No reports have so far emerged to tell us just how Jason Holder’s West Indies spent the bonus off-day they got on Monday following their 318-run four-day defeat by Virat Kohli’s India. But you don’t have to be a sceptic to doubt that some significant fraction of the extra 24-hour period they had off was used to watch Headingley videos and perhaps stoke the fires of a fightback in Jamaica.
We are the West Indies, after all; that’s just not how we do things—even if we are paying a substantial backroom staff and a couple of ex-players—to ensure that, turnaround or no turnaround, this team gets better sooner rather than later.
So those optimists hoping for an improved performance in the second Test, which starts at Sabina on Friday, are not unlikely to be disappointed. You don’t need to be Einstein to know that if you continue to do things the same way, you’d be crazy to expect different results.
Nor do you need to be prime minister of England to know that those who fail to learn from history, ancient or very recent, are condemned to repeat it.
Historian Hilary Beckles tells us that Brian Lara’s arrival on the West Indian cricket scene ushered in the Age of the Mercenary. And since then, earning rather than learning has been the name of the game. So I expect that what I have to offer today will be completely ignored in the West Indian dressing-room.
But, as TV6’s Joshua Seemungal commented right here on Wired868, old teachers are consistently striving to remain relevant. So why would such ig-NOR-ance stop me now?
Here, then, is ESPNcricinfo’s Andrew Fidel Fernando describing New Zealand’s Kane Williamson’s captaincy during the second Test in Colombo, which his side came back to win ‘not out of nowhere’:
“With fast bowlers tearing in, there is a short cover, a short midwicket, two slips spaced wide apart, a gully and a short leg. When the spinners are at the bowling crease, the infield is packed with more men than molecules—leg slips, silly points, catching mid-offs. Williamson would shove fielders up each of the batsman’s nostrils if he could. And as soon as a batsman appeared to work out a plan against a bowler, Williamson would swap the bowler out, or change the field.”
I recall multiple occasions on which the commentators, both on the television and on the radio, lamented Holder’s ultra-conservative field placing, even, it has to be stressed, when the most urgent need was a breakthrough. But in the five-day game, patience is often a virtue; that it did not prove to be so last week at the Sir Vivian Richards Cricket Ground is merely unfortunate.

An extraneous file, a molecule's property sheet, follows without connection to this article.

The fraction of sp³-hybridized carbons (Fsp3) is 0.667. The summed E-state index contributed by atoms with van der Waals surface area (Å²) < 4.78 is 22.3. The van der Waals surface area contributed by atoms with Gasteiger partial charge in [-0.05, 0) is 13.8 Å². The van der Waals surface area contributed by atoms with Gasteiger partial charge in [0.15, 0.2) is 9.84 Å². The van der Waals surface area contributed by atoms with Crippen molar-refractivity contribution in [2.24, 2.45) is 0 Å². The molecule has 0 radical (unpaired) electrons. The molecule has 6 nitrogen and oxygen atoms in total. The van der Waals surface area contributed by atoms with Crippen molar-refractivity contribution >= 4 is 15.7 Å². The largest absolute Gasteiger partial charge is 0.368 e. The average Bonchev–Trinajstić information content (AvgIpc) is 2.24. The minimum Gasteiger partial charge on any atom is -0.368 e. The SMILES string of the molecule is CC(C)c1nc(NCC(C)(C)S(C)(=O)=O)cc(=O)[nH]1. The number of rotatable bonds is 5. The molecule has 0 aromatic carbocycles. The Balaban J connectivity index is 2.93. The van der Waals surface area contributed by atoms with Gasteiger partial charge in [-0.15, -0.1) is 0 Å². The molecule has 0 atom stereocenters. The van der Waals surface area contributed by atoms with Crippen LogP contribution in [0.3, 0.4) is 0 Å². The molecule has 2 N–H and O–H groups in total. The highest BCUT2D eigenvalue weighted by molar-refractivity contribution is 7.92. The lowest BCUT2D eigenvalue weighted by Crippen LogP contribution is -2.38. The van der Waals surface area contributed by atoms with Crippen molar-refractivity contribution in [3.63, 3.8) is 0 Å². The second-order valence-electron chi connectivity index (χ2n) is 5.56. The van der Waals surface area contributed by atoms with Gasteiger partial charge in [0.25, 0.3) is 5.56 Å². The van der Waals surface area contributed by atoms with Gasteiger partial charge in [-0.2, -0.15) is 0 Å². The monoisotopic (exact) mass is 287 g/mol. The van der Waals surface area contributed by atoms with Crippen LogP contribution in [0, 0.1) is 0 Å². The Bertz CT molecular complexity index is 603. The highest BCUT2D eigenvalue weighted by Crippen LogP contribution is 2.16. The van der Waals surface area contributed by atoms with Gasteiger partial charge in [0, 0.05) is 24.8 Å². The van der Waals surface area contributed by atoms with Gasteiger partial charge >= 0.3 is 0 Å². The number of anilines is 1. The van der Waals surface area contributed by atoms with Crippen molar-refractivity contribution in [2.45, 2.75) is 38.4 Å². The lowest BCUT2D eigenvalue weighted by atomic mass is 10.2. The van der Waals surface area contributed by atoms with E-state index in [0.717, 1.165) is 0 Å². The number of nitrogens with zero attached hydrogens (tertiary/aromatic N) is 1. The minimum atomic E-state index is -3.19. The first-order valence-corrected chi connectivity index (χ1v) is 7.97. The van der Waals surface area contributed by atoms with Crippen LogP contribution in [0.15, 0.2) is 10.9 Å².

Here again is Fernando, this time highlighting the approach of the batsman whose knock arguably set up the convincing Kiwi innings win:
“Tom Latham swept intelligently—almost always with the spin—picked the right balls to defend, pounced on the short deliveries, and fought his way to 154.”
You could peruse scores of stories written on Holder’s WI without finding anything comparable.
Batting ‘intelligently’? Ha!
‘… fought his way to …’ some score? Several of the current West Indies batsmen, I submit, would surprise few discerning observers if they dismissed any such description of their innings as ‘uncomplimentary’.
And here once more is Fernando, this time quoting Sri Lanka captain Dimuth Karunaratne after his team’s defeat:
“When I say players should be free, I don’t mean that you just hit every ball that you see. It’s about keeping your mind free. If you at any time feel like you should play the reverse-sweep but you stop yourself, you’re restricting yourself. There are times when you can get runs from that shot and when it’s a safe option. It’s about being relaxed.
“Freedom doesn’t mean swinging at every ball. It’s about playing with confidence. At times, I felt our players really lacked patience. A Test is a very valuable thing, and batsmen should know how to play according to the situation. They should know how to handle that freedom.”
Read again. See how nuanced is the view, the language. It’s the language of leadership. It’s not sheer knowledge, it’s wisdom. It’s a critique rather than mere criticism. It’s not just generalities heard a thousand times before but offers a concrete example that crystallises the insight.
And the skipper does not spare himself either.
“It was a pretty good wicket in the first innings, and we didn’t execute our shots very well. The batsmen probably thought it was going to be a good, flat wicket and so the application wasn’t there. Even me, after getting 60 , I played a rash shot [in the first innings].”
Did Holder play a rash shot in the first innings? Probably not. In the second innings? Probably not.
What do we hear from him? That Jasprit Bumrah bowled very well in the second innings and he got him with a very good ball. Did he get anyone else with a very good ball or did all the other batsmen, including Roston Chase and the others who were bowled by Bumrah and Shami, all give their hands away?
Well, the WI skipper is silent on that detail. As usual.
The last word in today’s lesson goes to a former Australian skipper.
“That’s what it takes to get top-class batsmen out,” Ian Chappell warns in a piece in which he compares—for want of a better word—Steve Smith and Don Bradman, ‘prolonged, exceptionally good bowling.’
“Oh, and by the way,” he adds, “I would add: ‘You might have to do that for hours on end and it still may not be successful.’”
I think that, after Sabina, that issue is likely to come up in a way it has not yet since the whipping at the SVRCG.